Dim Sum Deliciousness: Sausage and Chicken Sticky Rice and Ginger Beef Tripe

4 August 2017:  Several years ago my Kim and I raved about the boba flavored beverages from the Boba Tea Company.  My cousin who think she knows more about virtually everything than anyone else does decided the best tasting boba tea would be the taro-flavored boba tea.  I joked that she must like potatoes.  We watched laughingly as she choked down the sweet, starchy beverage with a yechy mouth feel, but she wouldn’t admit to disliking it.  My friend Bill Resnik isn’t nearly as stubborn.  He knew that in order to finish the taro root dumplings, he would need lots of chili sauce and soy sauce.  Good call!  In the long list of dumpling types, taro root dumplings are at the very bottom for me.  To top it off, taro is heavily calorie-laden so not only does it not taste good, it makes you fat.

4 August 2017:  Infinitely better than taro root dumplings is pork shumai.  At its very essence, pork shumai is a crinkly yellow wonton wrapper made from flour and water then filled with finely ground pork, onion, and ginger. The shumai dumpling is then folded into a purse shape (which allows the filling to peak through the top) and steamed until cooked through.  Now, this is what a dumpling should taste like!  Ming Dynasty’s pork shumai offering gives you four of these dim sum treasures.

Taro Root Dumplings from the Dim Sum Menu

4 August 2017: A half-dozen seafood items grace Ming Dynasty’s dim sum menu, the most popular perhaps being the Crystal Shrimp Har Gow, another dumpling.  At dim sum houses, it’s said that the server who pushes the cart with crystal shrimp har gow is always the most popular person on the floor…and certainly the busiest.   Plump and juicy, with nearly intact shrimp barely visible through translucent stretchy yet delicate wrapper, har gow are especially good with Minh’s chili sauce.  Bite through the translucent wrappers and you’ll encounter shrimp with a snap, a sign of freshness.

In the fall of 2005, Minh launched a satellite restaurant in the Chinese food starved east side of the Sandias. Ming’s Chinese Cuisine (12128 Highway 14 North, Cedar Crest) met with critical success from day one, but closed in 2008.   The restaurant was smaller (only twelve tables) and had a somewhat limited menu, but it brought great Chinese food to our neighbors in the east.

From the Dim Sum Menu: Crystal Shrimp Har Gow and Pork Shu Mai

If you think, I’ve got exclusivity of opinion as to how terrific Ming Dynasty is, buy a copy of Scott Sharot’s outstanding book New Mexico Chow in which he lists among his favorite restaurants in New Mexico, only two Chinese restaurants. One is Ming Dynasty and ABC Chinese is the other.  Sally Moore, one of New Mexico’s most prolific travel writers, also waxed poetic about Ming Dynasty in her terrific tome Culinary New Mexico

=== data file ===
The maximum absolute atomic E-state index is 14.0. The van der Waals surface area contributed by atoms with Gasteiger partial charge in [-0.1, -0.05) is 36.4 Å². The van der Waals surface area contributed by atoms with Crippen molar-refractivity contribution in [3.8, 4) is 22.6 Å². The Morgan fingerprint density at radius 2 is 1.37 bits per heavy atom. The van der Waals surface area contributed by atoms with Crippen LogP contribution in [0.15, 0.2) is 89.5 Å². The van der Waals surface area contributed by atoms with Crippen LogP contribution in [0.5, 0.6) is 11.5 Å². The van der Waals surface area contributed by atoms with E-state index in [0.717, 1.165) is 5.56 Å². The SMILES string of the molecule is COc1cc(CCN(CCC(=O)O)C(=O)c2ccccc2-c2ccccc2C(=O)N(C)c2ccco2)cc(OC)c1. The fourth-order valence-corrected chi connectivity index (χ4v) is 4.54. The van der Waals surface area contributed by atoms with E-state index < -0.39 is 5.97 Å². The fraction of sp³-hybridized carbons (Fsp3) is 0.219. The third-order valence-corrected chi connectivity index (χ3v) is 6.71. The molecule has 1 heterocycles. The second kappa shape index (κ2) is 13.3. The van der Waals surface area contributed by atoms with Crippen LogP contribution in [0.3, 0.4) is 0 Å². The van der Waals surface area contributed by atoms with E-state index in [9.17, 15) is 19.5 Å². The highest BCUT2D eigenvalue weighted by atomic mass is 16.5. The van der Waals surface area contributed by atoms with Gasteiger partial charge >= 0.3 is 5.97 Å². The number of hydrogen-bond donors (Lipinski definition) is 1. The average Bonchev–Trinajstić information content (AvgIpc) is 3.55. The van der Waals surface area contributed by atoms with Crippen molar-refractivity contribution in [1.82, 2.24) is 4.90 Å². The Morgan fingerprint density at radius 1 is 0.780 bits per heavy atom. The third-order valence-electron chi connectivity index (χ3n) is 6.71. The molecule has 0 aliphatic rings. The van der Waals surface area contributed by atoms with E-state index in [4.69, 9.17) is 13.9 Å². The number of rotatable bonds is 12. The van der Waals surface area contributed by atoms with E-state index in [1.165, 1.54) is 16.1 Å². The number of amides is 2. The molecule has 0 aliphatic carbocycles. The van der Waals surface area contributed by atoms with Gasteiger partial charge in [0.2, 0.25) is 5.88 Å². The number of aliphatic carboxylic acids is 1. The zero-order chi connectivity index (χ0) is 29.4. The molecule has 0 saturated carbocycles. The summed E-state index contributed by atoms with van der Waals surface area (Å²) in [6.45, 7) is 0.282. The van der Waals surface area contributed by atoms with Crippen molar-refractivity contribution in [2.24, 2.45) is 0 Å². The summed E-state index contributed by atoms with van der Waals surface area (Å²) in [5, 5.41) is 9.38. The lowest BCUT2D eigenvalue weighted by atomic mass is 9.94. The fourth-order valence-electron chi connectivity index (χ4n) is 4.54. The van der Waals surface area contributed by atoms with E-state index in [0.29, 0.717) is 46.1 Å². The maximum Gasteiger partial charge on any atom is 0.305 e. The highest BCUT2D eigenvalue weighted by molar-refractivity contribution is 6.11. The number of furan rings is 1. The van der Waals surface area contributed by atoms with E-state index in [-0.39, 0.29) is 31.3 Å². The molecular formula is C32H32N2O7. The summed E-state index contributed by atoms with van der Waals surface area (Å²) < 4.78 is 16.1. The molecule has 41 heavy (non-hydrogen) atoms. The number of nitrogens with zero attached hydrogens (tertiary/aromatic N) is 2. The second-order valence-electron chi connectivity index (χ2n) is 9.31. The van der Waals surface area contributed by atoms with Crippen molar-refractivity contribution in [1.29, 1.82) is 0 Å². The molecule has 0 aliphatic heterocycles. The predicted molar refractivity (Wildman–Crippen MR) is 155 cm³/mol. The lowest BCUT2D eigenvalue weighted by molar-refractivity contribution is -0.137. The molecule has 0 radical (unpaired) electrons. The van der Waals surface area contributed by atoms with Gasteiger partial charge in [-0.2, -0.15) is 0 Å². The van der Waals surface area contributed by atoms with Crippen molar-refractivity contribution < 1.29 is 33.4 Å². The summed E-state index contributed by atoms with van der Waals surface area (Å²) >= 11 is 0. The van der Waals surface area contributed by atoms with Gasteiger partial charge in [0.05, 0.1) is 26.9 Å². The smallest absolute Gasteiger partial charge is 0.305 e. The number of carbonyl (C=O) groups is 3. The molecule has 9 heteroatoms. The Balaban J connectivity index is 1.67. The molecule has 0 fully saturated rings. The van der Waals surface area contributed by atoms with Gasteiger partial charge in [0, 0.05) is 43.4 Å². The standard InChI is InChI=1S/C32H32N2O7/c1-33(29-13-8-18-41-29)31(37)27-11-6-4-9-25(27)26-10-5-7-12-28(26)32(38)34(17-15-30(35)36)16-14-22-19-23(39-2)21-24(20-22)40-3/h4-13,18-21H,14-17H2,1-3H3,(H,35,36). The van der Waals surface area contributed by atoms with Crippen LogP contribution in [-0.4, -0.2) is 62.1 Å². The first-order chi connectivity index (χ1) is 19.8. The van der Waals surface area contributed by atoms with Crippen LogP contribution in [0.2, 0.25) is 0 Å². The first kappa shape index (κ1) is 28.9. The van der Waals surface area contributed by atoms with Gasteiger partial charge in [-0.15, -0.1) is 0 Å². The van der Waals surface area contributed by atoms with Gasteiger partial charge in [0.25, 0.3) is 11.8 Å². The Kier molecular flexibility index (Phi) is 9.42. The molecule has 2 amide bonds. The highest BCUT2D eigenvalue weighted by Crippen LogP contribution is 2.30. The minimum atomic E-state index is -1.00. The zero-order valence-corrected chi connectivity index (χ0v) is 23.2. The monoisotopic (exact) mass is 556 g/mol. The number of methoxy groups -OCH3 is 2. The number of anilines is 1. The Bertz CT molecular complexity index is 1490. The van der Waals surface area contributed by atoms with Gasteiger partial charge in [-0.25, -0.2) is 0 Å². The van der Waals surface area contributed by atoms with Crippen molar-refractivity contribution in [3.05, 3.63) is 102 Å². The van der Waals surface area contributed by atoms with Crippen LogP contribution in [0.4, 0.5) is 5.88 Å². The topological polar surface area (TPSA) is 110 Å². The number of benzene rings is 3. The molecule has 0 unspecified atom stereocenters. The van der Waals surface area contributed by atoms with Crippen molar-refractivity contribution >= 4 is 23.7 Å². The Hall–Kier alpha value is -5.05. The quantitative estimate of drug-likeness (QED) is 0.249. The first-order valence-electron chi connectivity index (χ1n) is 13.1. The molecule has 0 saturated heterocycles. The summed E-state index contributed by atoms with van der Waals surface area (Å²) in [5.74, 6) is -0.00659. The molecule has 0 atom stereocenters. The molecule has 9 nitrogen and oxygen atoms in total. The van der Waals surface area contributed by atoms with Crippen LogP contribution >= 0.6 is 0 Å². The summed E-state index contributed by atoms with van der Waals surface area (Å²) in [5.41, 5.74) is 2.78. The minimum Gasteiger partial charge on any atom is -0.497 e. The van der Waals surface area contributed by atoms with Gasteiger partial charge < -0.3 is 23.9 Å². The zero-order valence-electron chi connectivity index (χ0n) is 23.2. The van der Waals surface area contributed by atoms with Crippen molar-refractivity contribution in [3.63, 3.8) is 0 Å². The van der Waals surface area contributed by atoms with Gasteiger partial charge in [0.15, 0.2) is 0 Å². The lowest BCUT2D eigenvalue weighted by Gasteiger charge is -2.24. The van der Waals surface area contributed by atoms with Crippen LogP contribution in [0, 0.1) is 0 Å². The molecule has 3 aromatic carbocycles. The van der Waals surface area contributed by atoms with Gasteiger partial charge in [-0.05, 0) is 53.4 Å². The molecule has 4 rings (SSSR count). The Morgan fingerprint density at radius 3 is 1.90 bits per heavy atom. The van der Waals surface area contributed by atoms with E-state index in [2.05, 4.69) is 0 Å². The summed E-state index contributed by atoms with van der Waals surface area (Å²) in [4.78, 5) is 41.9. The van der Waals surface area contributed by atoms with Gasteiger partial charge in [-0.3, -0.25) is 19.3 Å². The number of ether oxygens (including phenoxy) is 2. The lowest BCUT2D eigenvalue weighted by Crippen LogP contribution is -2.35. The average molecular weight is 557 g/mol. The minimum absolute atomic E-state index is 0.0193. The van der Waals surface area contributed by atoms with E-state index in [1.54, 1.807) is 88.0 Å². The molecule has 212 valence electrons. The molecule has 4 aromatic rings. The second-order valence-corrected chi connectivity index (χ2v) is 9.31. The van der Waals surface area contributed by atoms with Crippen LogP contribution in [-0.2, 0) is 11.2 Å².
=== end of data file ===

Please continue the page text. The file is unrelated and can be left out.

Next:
In her March 11, 2011 post on her Tasting NM Blog, my friend Cheryl Alters Jamison, the scintillating James Beard award-winning author listed “5 New Mexico Hot Spots for Chinese Food.”  Of Ming Dynasty she said, “This east-side establishment reminds me of the epic dim sum houses of Hong Kong, the capacious ones where families gather, carts roll continually, and you pick what you’d like when they come by. Carts piled with dim sum roll here too on weekends, but ordering off the menu at times that aren’t so busy keeps the little dishes fresher. There’s a full menu of Sichuan and other Cantonese too. The attentive owner will guide you.”

Quail marinated in five spice powder

Over the years, my friend and Intel colleague Bill Resnik and I took business partners from throughout Asia to Ming Dynasty and they offered the highest praise possible, “it’s as good as home.”  They don’t say that about P.F. Chang’s.

Ming Dynasty
1551 Eubank, N.E.
Albuquerque, New Mexico
(505) 296-0298
Web Site | Facebook Page
LATEST VISIT: 4 August 2017
# OF VISITS
: 29
RATING
: 24
COST: $$
BEST BET: Shredded Duck, Roast Duck, Pork Chops with Peking Sauce, Dim Sum, Roast Pork with Wonton & Egg Noodle Soup

Ming Dynasty Menu, Reviews, Photos, Location and Info - Zomato

Thai Boran – Albuquerque, New Mexico

Thai Boran at Village @ La Orilla on Albuquerque’s West Side

Many of us with a puerile sense of humor can probably recall giggling like silly school kids the first time we visited a Thai restaurant and perused a menu.  We went straight into the gutter the first time we came across such foods as phat prik and fuktong curry.  Even after learning that “phat prik” is actually a stir-fried chili dish and “fuktong curry” is a pumpkin curry, the sophomoric among us couldn’t order these dishes with a straight face.  It gets even worse when we actually learned how to pronounce the names of Thai dishes.  Not even Bob Newhart could order “cow pod guy” (chicken fried rice) or “cow pod moo” (pork fried rice) with his usual deadpan delivery.  That’s probably why so many of us will place our order by number instead of endeavoring to pronounce words we find a bit salacious or humorous.